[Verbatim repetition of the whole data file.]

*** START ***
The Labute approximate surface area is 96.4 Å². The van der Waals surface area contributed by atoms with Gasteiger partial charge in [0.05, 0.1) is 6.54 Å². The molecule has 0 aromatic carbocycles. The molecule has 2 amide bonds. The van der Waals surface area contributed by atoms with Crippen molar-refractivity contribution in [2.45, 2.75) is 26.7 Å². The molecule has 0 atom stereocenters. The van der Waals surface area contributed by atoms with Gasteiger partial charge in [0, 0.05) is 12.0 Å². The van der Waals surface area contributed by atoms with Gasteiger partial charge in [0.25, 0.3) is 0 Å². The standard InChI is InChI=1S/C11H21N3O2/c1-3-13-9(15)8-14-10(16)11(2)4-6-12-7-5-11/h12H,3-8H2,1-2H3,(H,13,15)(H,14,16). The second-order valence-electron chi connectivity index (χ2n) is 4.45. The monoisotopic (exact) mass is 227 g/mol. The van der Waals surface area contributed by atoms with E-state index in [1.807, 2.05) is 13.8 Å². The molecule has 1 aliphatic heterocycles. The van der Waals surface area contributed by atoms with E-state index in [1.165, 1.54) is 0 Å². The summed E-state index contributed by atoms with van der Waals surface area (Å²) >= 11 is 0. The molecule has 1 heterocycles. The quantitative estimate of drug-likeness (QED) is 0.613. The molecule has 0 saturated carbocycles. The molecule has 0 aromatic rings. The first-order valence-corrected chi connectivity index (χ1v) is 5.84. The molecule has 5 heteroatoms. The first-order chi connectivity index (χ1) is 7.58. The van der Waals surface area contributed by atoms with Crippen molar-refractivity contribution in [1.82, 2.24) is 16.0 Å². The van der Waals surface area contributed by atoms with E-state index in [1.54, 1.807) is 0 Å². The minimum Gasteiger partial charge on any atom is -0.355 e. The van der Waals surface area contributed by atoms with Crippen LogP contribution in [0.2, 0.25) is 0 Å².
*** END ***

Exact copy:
The Labute approximate surface area is 96.4 Å². The van der Waals surface area contributed by atoms with Gasteiger partial charge in [0.05, 0.1) is 6.54 Å². The molecule has 0 aromatic carbocycles. The molecule has 2 amide bonds. The van der Waals surface area contributed by atoms with Crippen molar-refractivity contribution in [2.45, 2.75) is 26.7 Å². The molecule has 0 atom stereocenters. The van der Waals surface area contributed by atoms with Gasteiger partial charge in [0, 0.05) is 12.0 Å². The van der Waals surface area contributed by atoms with Gasteiger partial charge in [0.25, 0.3) is 0 Å². The standard InChI is InChI=1S/C11H21N3O2/c1-3-13-9(15)8-14-10(16)11(2)4-6-12-7-5-11/h12H,3-8H2,1-2H3,(H,13,15)(H,14,16). The second-order valence-electron chi connectivity index (χ2n) is 4.45. The monoisotopic (exact) mass is 227 g/mol. The van der Waals surface area contributed by atoms with E-state index in [1.807, 2.05) is 13.8 Å². The molecule has 1 aliphatic heterocycles. The van der Waals surface area contributed by atoms with E-state index in [1.165, 1.54) is 0 Å². The summed E-state index contributed by atoms with van der Waals surface area (Å²) >= 11 is 0. The molecule has 1 heterocycles. The quantitative estimate of drug-likeness (QED) is 0.613. The molecule has 0 saturated carbocycles. The molecule has 0 aromatic rings. The first-order valence-corrected chi connectivity index (χ1v) is 5.84. The molecule has 5 heteroatoms. The first-order chi connectivity index (χ1) is 7.58. The van der Waals surface area contributed by atoms with Crippen molar-refractivity contribution in [1.82, 2.24) is 16.0 Å². The van der Waals surface area contributed by atoms with E-state index in [1.54, 1.807) is 0 Å². The minimum Gasteiger partial charge on any atom is -0.355 e. The van der Waals surface area contributed by atoms with Crippen LogP contribution in [0.2, 0.25) is 0 Å².